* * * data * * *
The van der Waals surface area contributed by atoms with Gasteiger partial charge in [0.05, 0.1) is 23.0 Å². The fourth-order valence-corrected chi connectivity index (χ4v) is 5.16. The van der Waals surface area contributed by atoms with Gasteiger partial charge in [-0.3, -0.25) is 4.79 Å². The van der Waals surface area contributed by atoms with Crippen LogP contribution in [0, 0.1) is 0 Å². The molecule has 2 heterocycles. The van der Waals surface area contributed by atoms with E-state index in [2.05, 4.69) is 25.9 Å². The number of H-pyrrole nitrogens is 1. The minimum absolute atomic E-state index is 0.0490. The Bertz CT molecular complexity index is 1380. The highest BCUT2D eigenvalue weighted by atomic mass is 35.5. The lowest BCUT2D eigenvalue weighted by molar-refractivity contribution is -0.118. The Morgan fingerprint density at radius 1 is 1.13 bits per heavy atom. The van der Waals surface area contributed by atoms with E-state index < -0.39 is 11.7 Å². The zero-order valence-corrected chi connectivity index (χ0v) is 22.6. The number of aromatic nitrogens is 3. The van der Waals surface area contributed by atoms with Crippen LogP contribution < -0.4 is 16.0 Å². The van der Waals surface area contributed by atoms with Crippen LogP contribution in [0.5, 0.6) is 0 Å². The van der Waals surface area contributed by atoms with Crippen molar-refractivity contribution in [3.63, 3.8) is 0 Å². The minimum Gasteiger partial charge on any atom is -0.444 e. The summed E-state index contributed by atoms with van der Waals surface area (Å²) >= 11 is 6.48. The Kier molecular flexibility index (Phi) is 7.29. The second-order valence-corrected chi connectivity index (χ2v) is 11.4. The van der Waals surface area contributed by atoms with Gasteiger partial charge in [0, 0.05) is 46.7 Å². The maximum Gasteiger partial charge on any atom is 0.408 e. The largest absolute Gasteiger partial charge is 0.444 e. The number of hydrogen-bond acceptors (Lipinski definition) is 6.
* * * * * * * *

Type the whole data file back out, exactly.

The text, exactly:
The van der Waals surface area contributed by atoms with Gasteiger partial charge in [0.05, 0.1) is 23.0 Å². The fourth-order valence-corrected chi connectivity index (χ4v) is 5.16. The van der Waals surface area contributed by atoms with Gasteiger partial charge in [-0.3, -0.25) is 4.79 Å². The van der Waals surface area contributed by atoms with Crippen LogP contribution in [0, 0.1) is 0 Å². The molecule has 2 heterocycles. The van der Waals surface area contributed by atoms with E-state index in [2.05, 4.69) is 25.9 Å². The number of H-pyrrole nitrogens is 1. The minimum absolute atomic E-state index is 0.0490. The Bertz CT molecular complexity index is 1380. The highest BCUT2D eigenvalue weighted by atomic mass is 35.5. The lowest BCUT2D eigenvalue weighted by molar-refractivity contribution is -0.118. The Morgan fingerprint density at radius 1 is 1.13 bits per heavy atom. The van der Waals surface area contributed by atoms with E-state index < -0.39 is 11.7 Å². The zero-order valence-corrected chi connectivity index (χ0v) is 22.6. The number of aromatic nitrogens is 3. The van der Waals surface area contributed by atoms with Crippen LogP contribution < -0.4 is 16.0 Å². The van der Waals surface area contributed by atoms with Crippen LogP contribution in [0.5, 0.6) is 0 Å². The van der Waals surface area contributed by atoms with Crippen molar-refractivity contribution in [3.63, 3.8) is 0 Å². The minimum Gasteiger partial charge on any atom is -0.444 e. The summed E-state index contributed by atoms with van der Waals surface area (Å²) >= 11 is 6.48. The Kier molecular flexibility index (Phi) is 7.29. The second-order valence-corrected chi connectivity index (χ2v) is 11.4. The van der Waals surface area contributed by atoms with Gasteiger partial charge in [0, 0.05) is 46.7 Å². The maximum Gasteiger partial charge on any atom is 0.408 e. The largest absolute Gasteiger partial charge is 0.444 e. The number of hydrogen-bond acceptors (Lipinski definition) is 6.